Information & Me Picture Book Workshop

Introduction to The Writing For Pleasure Centre

Introduction to the session

In this session, you will be taken on a whistle-stop tour of Information & Me Books. This is a class writing project used by our Writing For Pleasure Centre schools. The session will show you how a project is typically planned and delivered and you will get the chance to start writing your own!

After the session, you can download all our Information & Me Book resources so you can do the project with your class.

Why do this project?

When children write about the things for which they are passionate and have a high degree of understanding, experience and knowledge, they bring themselves to their texts. Two genres begin to merge. We call this ‘memoiration’. The texts become a rich mix of memoir (personal narrative) and information. You’ll notice that not only do children make a connection with their topic but they also try to connect with their readership too. For obvious reasons, this project works best when children have already had experience in writing information and memoir books.

The importance of having a class publishing house

The importance of book-making

Purpose and audience. It’s essential that children are making books for others to enjoy. Books that they can show, tell (and sometimes read) to others. For children in the EYFS, the audience can be very immediate. For children in KS1 and KS2, you can start to think about audiences beyond the classroom.

The purpose and audience for the Information & Me Book you’re going to make today is to teach and entertain your pupils. I really want you to make a short picture book today that you can read and share with your pupils. I also want you to answer their questions about it and for you to tell them how you made it. You can then invite them to make their own that day too…

By the way, it doesn’t always have to be book-making…

The importance of studying mentor texts (also known as: examples or WAGOLLs)

Hey! We could do that in our books!

Let’s take a look at some mentor texts (DOWNLOAD the mentor texts here).

I would like you to look at the mentor texts I’ve provided and make a list of things you think you’ll have to do or include to write a great Information & Me Book. This list is our product goals.

NOTE: Here’s an example of what a product goals list can look like in the context of the EYFS/KS1. This example is taken from a Year One classroom who were writing animal story picture books. The class studied Rosie’s Walk before making this product goals list together.

Here is an example taken from a Year Three class who were writing Fairy Tales.

Generate your own ideas: Have an ideas party!

  1. I’ve introduced the project.
  2. We know the purpose and audience for these Information & Me Books.
  3. We’ve studied a variety of mentor texts and we decided on our product goals.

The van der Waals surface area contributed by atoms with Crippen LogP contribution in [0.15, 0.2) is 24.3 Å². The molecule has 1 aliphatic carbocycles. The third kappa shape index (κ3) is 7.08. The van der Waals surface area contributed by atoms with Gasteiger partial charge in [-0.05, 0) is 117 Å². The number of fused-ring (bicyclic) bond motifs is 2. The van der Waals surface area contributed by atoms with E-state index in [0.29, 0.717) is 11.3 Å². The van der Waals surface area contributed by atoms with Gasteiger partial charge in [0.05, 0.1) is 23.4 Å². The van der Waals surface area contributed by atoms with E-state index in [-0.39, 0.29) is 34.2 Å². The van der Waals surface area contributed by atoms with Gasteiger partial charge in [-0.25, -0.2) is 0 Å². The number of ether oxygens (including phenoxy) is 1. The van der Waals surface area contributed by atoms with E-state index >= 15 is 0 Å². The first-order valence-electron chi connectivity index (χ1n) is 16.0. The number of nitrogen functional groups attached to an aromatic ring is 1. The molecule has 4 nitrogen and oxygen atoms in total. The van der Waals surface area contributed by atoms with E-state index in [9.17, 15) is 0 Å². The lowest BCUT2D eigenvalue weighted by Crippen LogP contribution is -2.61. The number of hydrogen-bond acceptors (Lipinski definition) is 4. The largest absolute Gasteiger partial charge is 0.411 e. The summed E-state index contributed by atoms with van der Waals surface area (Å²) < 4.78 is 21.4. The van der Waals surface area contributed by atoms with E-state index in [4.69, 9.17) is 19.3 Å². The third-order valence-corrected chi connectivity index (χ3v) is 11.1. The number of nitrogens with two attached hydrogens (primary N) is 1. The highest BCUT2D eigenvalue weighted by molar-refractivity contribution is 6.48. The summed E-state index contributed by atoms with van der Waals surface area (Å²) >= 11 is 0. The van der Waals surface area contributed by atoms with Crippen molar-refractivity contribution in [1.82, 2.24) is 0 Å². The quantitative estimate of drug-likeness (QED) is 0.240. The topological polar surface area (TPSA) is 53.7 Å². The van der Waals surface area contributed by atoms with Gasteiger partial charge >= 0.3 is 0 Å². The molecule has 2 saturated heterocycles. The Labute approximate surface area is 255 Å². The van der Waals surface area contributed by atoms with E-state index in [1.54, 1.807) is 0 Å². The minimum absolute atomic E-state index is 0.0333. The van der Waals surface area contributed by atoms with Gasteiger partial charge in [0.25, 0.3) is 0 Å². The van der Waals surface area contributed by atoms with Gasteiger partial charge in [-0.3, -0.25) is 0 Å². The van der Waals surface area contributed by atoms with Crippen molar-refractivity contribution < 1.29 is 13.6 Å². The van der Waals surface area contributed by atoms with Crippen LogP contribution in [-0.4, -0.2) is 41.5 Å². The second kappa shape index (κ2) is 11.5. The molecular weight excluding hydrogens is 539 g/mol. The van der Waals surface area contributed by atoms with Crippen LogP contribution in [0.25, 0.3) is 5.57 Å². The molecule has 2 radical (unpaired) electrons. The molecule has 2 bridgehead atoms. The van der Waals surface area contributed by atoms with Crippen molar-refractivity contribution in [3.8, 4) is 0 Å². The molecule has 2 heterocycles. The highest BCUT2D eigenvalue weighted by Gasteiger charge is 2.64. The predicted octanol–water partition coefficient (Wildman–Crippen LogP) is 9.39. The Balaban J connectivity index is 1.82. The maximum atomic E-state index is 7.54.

4. It’s now time to start generate ideas for what we want to write about! I have to say, this is my favourite part of teaching writing with children. Just like the children in your class, I would like you to come up with a variety of ideas of what your Information & Me Books could be about.

NOTE: Here are some examples of how teachers have ideas parties with their class. The first is from a Year One class where small groups of children had an ideas party with their teacher on flipchart paper. The second example is taken from a Year Four class where again children were given flipchart paper on their desks and invited to have an ideas party with their friends. They were to come up with loads of short story ideas based on the different themes stuck in the middle of the paper.

Idea generation mini-lesson: Ideas heart

This mini-lesson comes from Georgia Heard’s book Awakening The Heart and is one of the best ways of getting together a bank of writing ideas, and it’s just as effective in Year 6 as in Years 3, 4 and 5. All you do is draw yourself a large heart shape and fill it with all the things you’re interested in and that matter to you – people, places, pets, experiences, ideas, issues. The great thing is that you can add to it at any time, whenever a topic or an idea strikes, and you’ve always got it there for future reference. Your best-loved topics will create strong emotions which can then drive a piece of writing. You can find out more by reading Ross’ example of practice

I’ve found this a very useful ready resource for both me and the children, and I’ve shared mine with every class I’ve taught. Children showing their hearts to each other can often spark ideas in their peers. You can find out more about this technique by reading Georgia Heard’s book ‘Awakening The Heart’.

Here, Elisia shares with us her passions and interests. She has circled some of the ones she is particularly interested in ‘cracking open’ and turning into a piece of writing. 

Here we can see Jake and Dolly ‘cracking open’ their interests and passions into sub-categories

These ideas hearts are examples of how children in KS1 can use them to generate ideas.

Working through the writing processes

I would now like us to start working on our Information & Me Books. Obviously, with your classes you’d give them many days and even weeks to work their way through these writing processes and you’d teach them lessons everyday to help them write successfully.

In KS1, we recommend children make picture books of about 6-8 pages. This can then develop into making ‘chapter books’ when they feel ready. ‘Chapter books’ are portrait A4 pages with a space for a picture at the top. The children learn to write about that picture underneath and to get a new page when they feel they need a new image and some new writing. Children have access to as many pages as they need. At the end, they staple their pages together and it becomes a ‘chapter book’. Please note, a chapter book can be as little as two pages long! It still counts!